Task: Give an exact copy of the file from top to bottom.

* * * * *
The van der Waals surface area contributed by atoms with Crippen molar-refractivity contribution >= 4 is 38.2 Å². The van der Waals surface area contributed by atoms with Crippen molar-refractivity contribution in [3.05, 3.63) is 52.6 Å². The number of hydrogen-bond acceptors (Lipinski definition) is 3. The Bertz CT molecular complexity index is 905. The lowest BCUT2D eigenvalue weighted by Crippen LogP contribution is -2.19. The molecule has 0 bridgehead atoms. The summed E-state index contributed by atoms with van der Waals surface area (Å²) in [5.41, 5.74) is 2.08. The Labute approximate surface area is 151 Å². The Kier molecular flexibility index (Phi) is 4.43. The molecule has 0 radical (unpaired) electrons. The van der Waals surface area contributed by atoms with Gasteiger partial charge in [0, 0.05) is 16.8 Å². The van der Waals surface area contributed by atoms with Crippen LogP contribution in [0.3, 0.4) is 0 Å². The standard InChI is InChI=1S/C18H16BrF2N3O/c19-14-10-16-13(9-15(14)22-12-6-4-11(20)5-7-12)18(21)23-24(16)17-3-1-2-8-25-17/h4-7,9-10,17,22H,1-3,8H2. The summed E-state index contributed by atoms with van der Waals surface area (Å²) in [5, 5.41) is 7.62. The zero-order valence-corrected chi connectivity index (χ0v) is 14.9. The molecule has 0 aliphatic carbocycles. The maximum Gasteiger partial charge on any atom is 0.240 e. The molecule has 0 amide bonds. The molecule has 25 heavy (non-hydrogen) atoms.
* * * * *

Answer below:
The van der Waals surface area contributed by atoms with Crippen molar-refractivity contribution >= 4 is 38.2 Å². The van der Waals surface area contributed by atoms with Crippen molar-refractivity contribution in [3.05, 3.63) is 52.6 Å². The number of hydrogen-bond acceptors (Lipinski definition) is 3. The Bertz CT molecular complexity index is 905. The lowest BCUT2D eigenvalue weighted by Crippen LogP contribution is -2.19. The molecule has 0 bridgehead atoms. The summed E-state index contributed by atoms with van der Waals surface area (Å²) in [5.41, 5.74) is 2.08. The Labute approximate surface area is 151 Å². The Kier molecular flexibility index (Phi) is 4.43. The molecule has 0 radical (unpaired) electrons. The van der Waals surface area contributed by atoms with Gasteiger partial charge in [0, 0.05) is 16.8 Å². The van der Waals surface area contributed by atoms with Crippen LogP contribution in [0.3, 0.4) is 0 Å². The standard InChI is InChI=1S/C18H16BrF2N3O/c19-14-10-16-13(9-15(14)22-12-6-4-11(20)5-7-12)18(21)23-24(16)17-3-1-2-8-25-17/h4-7,9-10,17,22H,1-3,8H2. The summed E-state index contributed by atoms with van der Waals surface area (Å²) in [5, 5.41) is 7.62. The zero-order valence-corrected chi connectivity index (χ0v) is 14.9. The molecule has 0 aliphatic carbocycles. The maximum Gasteiger partial charge on any atom is 0.240 e. The molecule has 0 amide bonds. The molecule has 25 heavy (non-hydrogen) atoms.